Farabi compared the role of the philosopher in society to that of a physician in relation to the body; the health of the body is influenced by the “balance of humors,” just as the city is determined by the ethical habits of its people. He wrote that the duty of the philosopher is to create a “virtuous” society through the healing of people’s souls, establishing justice, and guiding them towards “true happiness.”

However, Farabi realized that such a society is rare and requires a set of very specific historical conditions to achieve, meaning that very few societies can achieve this goal. He divided those societies that fall short of the ideal “virtuous” society into three categories: the ignorant, the wicked, and the misguided. Communities that are ignorant for any reason have failed to understand the purpose of human existence and have replaced the pursuit of happiness with another (inferior) goal, such as wealth, psychological satisfaction, or power. Farabi refers to them as “weeds” in a virtuous society: those who strive to weaken its progress towards the true human goal. His most well-known Arabic source for political philosophy is his work entitled “The Virtuous City.”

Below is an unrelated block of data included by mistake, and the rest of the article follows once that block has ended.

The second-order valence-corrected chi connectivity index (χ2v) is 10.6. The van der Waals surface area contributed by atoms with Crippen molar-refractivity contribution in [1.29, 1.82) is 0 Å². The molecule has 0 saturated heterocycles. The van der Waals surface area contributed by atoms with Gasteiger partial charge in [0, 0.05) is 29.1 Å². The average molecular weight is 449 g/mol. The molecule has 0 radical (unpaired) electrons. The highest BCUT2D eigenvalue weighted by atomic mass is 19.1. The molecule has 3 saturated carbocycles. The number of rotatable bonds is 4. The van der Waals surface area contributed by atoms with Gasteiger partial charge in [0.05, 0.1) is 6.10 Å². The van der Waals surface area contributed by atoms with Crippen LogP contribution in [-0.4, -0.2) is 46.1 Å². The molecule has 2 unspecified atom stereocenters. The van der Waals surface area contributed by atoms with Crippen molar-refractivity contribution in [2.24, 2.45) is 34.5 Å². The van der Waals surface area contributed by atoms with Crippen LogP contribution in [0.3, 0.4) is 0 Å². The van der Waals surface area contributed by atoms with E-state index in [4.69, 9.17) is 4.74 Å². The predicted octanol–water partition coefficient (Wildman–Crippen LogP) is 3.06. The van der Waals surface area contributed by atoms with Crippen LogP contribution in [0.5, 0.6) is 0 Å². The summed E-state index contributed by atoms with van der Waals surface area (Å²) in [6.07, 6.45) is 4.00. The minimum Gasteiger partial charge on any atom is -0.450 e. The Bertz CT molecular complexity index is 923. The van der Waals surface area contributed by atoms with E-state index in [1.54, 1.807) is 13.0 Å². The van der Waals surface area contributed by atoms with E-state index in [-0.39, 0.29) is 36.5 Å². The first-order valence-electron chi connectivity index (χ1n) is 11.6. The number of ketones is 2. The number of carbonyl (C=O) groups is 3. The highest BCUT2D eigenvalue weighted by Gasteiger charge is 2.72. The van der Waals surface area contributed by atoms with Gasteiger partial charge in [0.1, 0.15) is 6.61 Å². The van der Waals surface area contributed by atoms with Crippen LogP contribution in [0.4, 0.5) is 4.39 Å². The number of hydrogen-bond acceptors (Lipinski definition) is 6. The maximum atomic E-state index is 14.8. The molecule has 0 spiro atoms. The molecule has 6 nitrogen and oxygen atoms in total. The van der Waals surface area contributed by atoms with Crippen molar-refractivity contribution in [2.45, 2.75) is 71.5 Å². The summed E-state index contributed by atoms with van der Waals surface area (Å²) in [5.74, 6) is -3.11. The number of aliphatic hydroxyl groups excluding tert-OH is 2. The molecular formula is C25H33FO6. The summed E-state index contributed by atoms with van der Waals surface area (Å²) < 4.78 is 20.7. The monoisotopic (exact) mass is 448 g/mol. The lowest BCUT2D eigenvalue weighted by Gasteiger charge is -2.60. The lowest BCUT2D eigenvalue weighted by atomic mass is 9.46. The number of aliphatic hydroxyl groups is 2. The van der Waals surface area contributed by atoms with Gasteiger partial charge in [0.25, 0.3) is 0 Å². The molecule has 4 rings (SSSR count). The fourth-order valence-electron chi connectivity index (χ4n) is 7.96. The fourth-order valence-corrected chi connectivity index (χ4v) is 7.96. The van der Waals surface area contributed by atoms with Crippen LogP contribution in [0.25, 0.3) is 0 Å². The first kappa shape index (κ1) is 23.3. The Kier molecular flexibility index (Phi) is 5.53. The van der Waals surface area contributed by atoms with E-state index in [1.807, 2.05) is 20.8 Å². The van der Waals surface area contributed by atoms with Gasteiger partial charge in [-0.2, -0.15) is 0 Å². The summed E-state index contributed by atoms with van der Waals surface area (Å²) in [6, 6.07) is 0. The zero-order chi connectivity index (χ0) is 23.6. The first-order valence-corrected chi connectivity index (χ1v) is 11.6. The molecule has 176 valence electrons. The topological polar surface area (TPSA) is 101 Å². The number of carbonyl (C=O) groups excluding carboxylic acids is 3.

While some consider Farabi a political idealist, whether he really intended to present a political program in his writings is a matter of dispute among scholars. Henry Corbin, who sees Farabi as a Shiite mystic, says that his beliefs should be interpreted as a “prophetic philosophy” rather than a political interpretation.

Other writers, such as Mikhail Yaqubovich, argue that for Farabi, religion (millah) and philosophy (hikmah) make up the same ethical value (i.e. “good conduct”), while its epistemological level is knowledge. But “knowledge” was different.